This US election cycle, GC team members in the Washington, DC and London offices are holding a series of conversations on the elections and wider US policy issues, and how each might impact investors and companies on both sides of the Atlantic. Below is a brief extract from the seventh conversation in the series, which explored the impact of the widespread US protests before looking at the unexpected May jobs report. The speakers are Erin Caddell (Director, GC US) and Joe Palombo (Practice Lead, Global Investor Services. To access the full recording, email [email protected]
JP: Where are we on the state of the presidential race and what are you seeing from the DC perspective?
EC: The bottom line is that it is not going well for Trump at all. Biden now has a ten-point polling lead, with the betting markets moving to an even wider spread of 19 points. Perhaps more importantly, Biden’s polling lead is at least four points in polls in Florida, Wisconsin, Arizona, Michigan and Pennsylvania, all states which Trump won in 2016. Given that another poll just out this morning has Biden with even bigger leads in these battleground states, it is pretty clear that the combination of Trump’s handling of the covid-19 crisis – exacerbated by many states recently experiencing an uptick in new cases as they reopen - and his reaction to the protests against police brutality is being viewed negatively by many.
Analysts are looking at the electoral college math and some now give Biden a 75 per cent chance of winning. However, there is still a path, albeit a hard one, for Trump to win and given the backdrop of the pandemic a lot could change quickly over the next few months. History tells us that this is a distinct possibility. At the same point in the 1980 election cycle Democratic nominee Michael Dukakis led George H.W. Bush by 5 per cent nationally, yet he lost the popular vote in November by 8 per cent and Bush picked up 80 per cent of electoral college votes. This was after Bush’s infamous Dukakis-in-a-tank campaign ad. So, it is still far too soon to call the election and a lot can happen in four or five months, particularly in politics today.
JP: Thanks Erin, it does just seem like a very few short weeks ago that some were saying this was Trump’s race to lose, so it is incredible to see how quickly things can change. Assuming Biden ends up in the White House in November how might the internal tensions between progressives, who have by no means disappeared, and moderates within the Democratic party impact financial services policy?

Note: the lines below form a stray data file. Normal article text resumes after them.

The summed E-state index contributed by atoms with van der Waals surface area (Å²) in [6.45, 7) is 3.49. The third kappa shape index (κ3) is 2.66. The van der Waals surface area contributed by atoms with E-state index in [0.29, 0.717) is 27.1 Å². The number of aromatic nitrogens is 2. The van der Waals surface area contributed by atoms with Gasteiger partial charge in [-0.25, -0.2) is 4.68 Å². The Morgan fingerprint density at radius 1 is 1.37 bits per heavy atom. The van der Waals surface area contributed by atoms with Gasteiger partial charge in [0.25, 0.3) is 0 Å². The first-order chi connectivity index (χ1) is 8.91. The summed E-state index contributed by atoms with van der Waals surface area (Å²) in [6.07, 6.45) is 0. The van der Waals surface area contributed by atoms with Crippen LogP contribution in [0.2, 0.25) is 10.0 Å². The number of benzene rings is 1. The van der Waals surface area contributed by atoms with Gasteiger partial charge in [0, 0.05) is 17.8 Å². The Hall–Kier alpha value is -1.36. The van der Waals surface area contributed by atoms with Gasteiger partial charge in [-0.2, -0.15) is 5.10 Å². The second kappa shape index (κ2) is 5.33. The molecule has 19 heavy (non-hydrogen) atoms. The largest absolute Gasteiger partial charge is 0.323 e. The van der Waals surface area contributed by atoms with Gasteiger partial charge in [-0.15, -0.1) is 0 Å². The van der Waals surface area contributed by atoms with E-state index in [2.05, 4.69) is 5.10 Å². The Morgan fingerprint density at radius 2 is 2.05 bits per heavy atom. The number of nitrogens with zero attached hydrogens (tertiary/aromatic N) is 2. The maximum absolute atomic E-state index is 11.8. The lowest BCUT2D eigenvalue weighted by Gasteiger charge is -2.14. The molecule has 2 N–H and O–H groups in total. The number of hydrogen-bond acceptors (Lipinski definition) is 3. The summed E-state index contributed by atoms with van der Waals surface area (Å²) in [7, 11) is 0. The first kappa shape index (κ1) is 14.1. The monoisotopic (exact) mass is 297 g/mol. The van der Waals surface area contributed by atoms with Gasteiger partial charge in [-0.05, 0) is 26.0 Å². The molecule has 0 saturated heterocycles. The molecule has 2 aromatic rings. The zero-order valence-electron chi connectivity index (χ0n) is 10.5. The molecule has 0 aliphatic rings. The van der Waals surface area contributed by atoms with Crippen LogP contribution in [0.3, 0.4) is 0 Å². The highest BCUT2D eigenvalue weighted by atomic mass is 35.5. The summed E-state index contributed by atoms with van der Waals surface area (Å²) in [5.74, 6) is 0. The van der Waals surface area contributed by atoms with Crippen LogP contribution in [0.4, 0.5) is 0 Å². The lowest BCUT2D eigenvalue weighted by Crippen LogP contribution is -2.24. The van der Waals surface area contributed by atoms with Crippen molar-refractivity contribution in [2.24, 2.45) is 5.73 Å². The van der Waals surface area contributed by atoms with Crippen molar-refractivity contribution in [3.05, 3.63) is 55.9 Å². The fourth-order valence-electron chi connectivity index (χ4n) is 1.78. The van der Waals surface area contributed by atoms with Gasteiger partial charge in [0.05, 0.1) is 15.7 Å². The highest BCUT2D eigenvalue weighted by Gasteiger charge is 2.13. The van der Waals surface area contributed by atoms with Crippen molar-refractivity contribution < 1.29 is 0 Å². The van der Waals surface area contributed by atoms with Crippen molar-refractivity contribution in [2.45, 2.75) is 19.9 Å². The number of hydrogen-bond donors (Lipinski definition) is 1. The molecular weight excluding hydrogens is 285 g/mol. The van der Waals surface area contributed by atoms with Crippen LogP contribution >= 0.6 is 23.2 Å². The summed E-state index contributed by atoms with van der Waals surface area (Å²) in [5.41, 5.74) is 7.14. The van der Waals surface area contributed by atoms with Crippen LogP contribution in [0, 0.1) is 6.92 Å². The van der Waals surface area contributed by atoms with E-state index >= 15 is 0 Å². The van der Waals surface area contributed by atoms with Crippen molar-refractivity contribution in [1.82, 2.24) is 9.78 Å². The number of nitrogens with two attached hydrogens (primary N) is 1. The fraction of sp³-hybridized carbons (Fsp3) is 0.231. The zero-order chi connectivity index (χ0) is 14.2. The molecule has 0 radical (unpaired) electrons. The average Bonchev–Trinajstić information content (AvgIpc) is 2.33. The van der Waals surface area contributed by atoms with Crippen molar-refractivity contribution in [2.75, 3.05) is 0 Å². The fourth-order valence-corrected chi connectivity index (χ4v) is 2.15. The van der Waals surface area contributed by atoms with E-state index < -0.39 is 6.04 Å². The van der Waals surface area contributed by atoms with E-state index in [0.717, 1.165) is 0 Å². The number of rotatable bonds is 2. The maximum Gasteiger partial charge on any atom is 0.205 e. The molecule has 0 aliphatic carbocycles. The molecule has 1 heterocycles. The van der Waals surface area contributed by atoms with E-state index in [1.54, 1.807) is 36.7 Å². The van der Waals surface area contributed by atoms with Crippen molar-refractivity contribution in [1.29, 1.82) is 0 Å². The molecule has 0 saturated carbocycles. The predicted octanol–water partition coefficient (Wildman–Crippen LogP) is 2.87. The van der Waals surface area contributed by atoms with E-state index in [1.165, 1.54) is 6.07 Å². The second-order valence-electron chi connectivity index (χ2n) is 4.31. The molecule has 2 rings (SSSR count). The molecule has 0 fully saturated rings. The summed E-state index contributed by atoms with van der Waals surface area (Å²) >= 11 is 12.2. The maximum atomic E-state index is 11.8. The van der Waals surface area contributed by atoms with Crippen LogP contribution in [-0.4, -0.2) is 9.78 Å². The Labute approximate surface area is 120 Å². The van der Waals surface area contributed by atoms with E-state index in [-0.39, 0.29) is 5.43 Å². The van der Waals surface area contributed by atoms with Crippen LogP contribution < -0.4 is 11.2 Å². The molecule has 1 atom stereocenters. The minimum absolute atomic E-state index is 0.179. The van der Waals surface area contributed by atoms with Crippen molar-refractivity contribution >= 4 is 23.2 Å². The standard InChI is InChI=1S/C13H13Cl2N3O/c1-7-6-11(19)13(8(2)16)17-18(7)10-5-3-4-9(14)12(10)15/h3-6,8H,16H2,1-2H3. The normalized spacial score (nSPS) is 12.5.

EC: Navigating the balance between the progressive and liberal wings of the party could be the defining challenge of a Biden presidency. Go too far left and you lose the independents who lean Republican but wouldn’t vote for Trump a second time; too far right, and you lose the Sanders-Warren-AOC wing who are the folks who get out the vote. We think that Biden will likely lean to the progressive side when it comes to financial services. The deep-rooted and stark wealth inequality in the US, which has arguably been reinforced by the Fed propping up asset prices in the face of the pandemic, will be a backdrop to every action Biden takes. It would be difficult, for instance, for Biden to name many financial-industry executives to his cabinet or to head up regulatory agencies.
How could this shift impact the industry? Bank capital and liquidity requirements could go up, after going nowhere but down under Trump. The carried-interest deduction for private equity firms and a wealth tax could also be on the table, to address what will be a multi-trillion-dollar budget deficit that will greet whoever holds the White House in 2021. On mortgage policy, the “recap and release” plan advocated by some for Fannie Mae and Freddie Mac – which would return them to the private markets and full investor ownership – would also become a whole lot less likely. So, there will obviously be losers from a more aggressive regulatory approach toward financials.
But there could be winners too. One example is alternative credit reporting bureaus. There are few competitors: three companies largely control who is deemed credit-worthy in the US and who is not. For years, advocates from both parties have said that the credit-scoring system should be opened-up to new metrics that can measure consumers’ ability to repay debt such as utilities or rent payments. Critics include Republican Maxine Waters, chair of the House Financial Services Committee, and the Consumer Financial Protection Bureau, which would be empowered under Biden. Traditionally, new business models in credit scoring get scooped up by the three giants. Could the equivalent of the Fox channel (which was the competitor to the three incumbent TV channels) for consumer credit reporting emerge under Biden? Now that would be ironic.